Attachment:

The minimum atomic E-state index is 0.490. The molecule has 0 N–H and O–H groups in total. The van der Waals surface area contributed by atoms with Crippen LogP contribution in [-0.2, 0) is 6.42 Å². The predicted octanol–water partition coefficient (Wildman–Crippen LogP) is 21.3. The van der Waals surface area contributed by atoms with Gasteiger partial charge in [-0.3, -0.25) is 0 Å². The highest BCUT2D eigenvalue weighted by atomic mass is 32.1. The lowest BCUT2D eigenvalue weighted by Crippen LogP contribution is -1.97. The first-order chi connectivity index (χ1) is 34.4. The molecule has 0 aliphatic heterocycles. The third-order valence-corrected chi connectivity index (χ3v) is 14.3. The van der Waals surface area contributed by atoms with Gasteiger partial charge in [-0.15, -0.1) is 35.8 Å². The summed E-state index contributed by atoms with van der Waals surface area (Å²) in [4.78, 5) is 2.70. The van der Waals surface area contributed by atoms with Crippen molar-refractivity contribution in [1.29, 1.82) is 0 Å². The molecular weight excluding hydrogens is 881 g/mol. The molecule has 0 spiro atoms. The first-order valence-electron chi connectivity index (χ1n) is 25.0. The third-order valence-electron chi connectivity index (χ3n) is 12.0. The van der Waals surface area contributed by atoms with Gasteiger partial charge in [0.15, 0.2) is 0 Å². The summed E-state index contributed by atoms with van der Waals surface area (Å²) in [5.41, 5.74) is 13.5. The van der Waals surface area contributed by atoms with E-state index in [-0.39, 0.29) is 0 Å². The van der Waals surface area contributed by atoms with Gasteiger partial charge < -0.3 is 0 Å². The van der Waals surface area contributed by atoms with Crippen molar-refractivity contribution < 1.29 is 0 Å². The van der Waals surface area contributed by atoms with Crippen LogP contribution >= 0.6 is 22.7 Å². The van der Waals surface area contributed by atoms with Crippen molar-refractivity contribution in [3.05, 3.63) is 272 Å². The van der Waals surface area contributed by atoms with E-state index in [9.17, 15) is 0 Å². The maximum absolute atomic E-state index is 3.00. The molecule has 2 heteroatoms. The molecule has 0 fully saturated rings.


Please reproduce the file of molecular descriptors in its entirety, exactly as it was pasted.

The minimum atomic E-state index is 0.490. The molecule has 0 N–H and O–H groups in total. The van der Waals surface area contributed by atoms with Crippen LogP contribution in [-0.2, 0) is 6.42 Å². The predicted octanol–water partition coefficient (Wildman–Crippen LogP) is 21.3. The van der Waals surface area contributed by atoms with Gasteiger partial charge in [-0.3, -0.25) is 0 Å². The highest BCUT2D eigenvalue weighted by atomic mass is 32.1. The lowest BCUT2D eigenvalue weighted by Crippen LogP contribution is -1.97. The first-order chi connectivity index (χ1) is 34.4. The molecule has 0 aliphatic heterocycles. The third-order valence-corrected chi connectivity index (χ3v) is 14.3. The van der Waals surface area contributed by atoms with Gasteiger partial charge in [-0.15, -0.1) is 35.8 Å². The summed E-state index contributed by atoms with van der Waals surface area (Å²) in [4.78, 5) is 2.70. The van der Waals surface area contributed by atoms with Crippen molar-refractivity contribution in [1.29, 1.82) is 0 Å². The molecular weight excluding hydrogens is 881 g/mol. The molecule has 0 spiro atoms. The first-order valence-electron chi connectivity index (χ1n) is 25.0. The third-order valence-electron chi connectivity index (χ3n) is 12.0. The van der Waals surface area contributed by atoms with Gasteiger partial charge in [0.15, 0.2) is 0 Å². The summed E-state index contributed by atoms with van der Waals surface area (Å²) in [5.41, 5.74) is 13.5. The van der Waals surface area contributed by atoms with E-state index in [-0.39, 0.29) is 0 Å². The van der Waals surface area contributed by atoms with Gasteiger partial charge < -0.3 is 0 Å². The van der Waals surface area contributed by atoms with Crippen molar-refractivity contribution < 1.29 is 0 Å². The van der Waals surface area contributed by atoms with Crippen LogP contribution >= 0.6 is 22.7 Å². The van der Waals surface area contributed by atoms with Crippen molar-refractivity contribution in [3.05, 3.63) is 272 Å². The van der Waals surface area contributed by atoms with E-state index in [9.17, 15) is 0 Å². The maximum absolute atomic E-state index is 3.00. The molecule has 2 heteroatoms. The molecule has 0 fully saturated rings.